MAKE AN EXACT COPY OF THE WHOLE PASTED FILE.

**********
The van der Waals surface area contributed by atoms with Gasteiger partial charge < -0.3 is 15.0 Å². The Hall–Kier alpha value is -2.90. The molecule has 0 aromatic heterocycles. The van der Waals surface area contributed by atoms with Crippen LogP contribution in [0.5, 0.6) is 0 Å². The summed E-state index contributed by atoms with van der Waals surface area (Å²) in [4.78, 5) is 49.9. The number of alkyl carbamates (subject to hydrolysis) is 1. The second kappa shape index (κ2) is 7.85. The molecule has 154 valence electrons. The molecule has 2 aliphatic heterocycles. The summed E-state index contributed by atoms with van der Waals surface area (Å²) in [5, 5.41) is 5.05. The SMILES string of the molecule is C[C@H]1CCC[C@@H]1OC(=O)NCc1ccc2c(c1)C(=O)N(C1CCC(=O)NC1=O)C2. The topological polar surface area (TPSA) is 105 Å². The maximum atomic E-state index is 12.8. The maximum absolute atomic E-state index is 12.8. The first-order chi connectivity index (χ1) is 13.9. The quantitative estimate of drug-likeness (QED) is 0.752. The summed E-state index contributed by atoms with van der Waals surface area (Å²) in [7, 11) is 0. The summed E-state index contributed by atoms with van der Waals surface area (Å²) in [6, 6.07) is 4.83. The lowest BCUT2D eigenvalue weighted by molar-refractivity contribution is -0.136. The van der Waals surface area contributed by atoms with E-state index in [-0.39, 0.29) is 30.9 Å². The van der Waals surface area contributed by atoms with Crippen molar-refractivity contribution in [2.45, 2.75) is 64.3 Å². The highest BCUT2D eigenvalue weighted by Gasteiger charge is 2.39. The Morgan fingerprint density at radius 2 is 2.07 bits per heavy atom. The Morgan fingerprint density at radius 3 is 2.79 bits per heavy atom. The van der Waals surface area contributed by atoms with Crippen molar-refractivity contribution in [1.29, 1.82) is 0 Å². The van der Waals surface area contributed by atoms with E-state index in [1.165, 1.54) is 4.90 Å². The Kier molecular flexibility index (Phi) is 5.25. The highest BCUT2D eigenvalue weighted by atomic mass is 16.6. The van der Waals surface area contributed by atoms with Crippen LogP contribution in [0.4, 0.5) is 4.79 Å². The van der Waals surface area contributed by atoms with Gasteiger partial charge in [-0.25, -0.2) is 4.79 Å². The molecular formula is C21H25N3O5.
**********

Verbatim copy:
The van der Waals surface area contributed by atoms with Gasteiger partial charge < -0.3 is 15.0 Å². The Hall–Kier alpha value is -2.90. The molecule has 0 aromatic heterocycles. The van der Waals surface area contributed by atoms with Crippen LogP contribution in [0.5, 0.6) is 0 Å². The summed E-state index contributed by atoms with van der Waals surface area (Å²) in [4.78, 5) is 49.9. The number of alkyl carbamates (subject to hydrolysis) is 1. The second kappa shape index (κ2) is 7.85. The molecule has 154 valence electrons. The molecule has 2 aliphatic heterocycles. The summed E-state index contributed by atoms with van der Waals surface area (Å²) in [5, 5.41) is 5.05. The SMILES string of the molecule is C[C@H]1CCC[C@@H]1OC(=O)NCc1ccc2c(c1)C(=O)N(C1CCC(=O)NC1=O)C2. The topological polar surface area (TPSA) is 105 Å². The maximum atomic E-state index is 12.8. The maximum absolute atomic E-state index is 12.8. The first-order chi connectivity index (χ1) is 13.9. The quantitative estimate of drug-likeness (QED) is 0.752. The summed E-state index contributed by atoms with van der Waals surface area (Å²) in [7, 11) is 0. The summed E-state index contributed by atoms with van der Waals surface area (Å²) in [6, 6.07) is 4.83. The lowest BCUT2D eigenvalue weighted by molar-refractivity contribution is -0.136. The van der Waals surface area contributed by atoms with E-state index in [-0.39, 0.29) is 30.9 Å². The van der Waals surface area contributed by atoms with Crippen molar-refractivity contribution in [2.45, 2.75) is 64.3 Å². The highest BCUT2D eigenvalue weighted by Gasteiger charge is 2.39. The Morgan fingerprint density at radius 2 is 2.07 bits per heavy atom. The Morgan fingerprint density at radius 3 is 2.79 bits per heavy atom. The van der Waals surface area contributed by atoms with Crippen molar-refractivity contribution in [1.29, 1.82) is 0 Å². The van der Waals surface area contributed by atoms with E-state index in [1.165, 1.54) is 4.90 Å². The Kier molecular flexibility index (Phi) is 5.25. The highest BCUT2D eigenvalue weighted by atomic mass is 16.6. The van der Waals surface area contributed by atoms with Crippen LogP contribution in [0.4, 0.5) is 4.79 Å². The van der Waals surface area contributed by atoms with Gasteiger partial charge in [-0.25, -0.2) is 4.79 Å². The molecular formula is C21H25N3O5.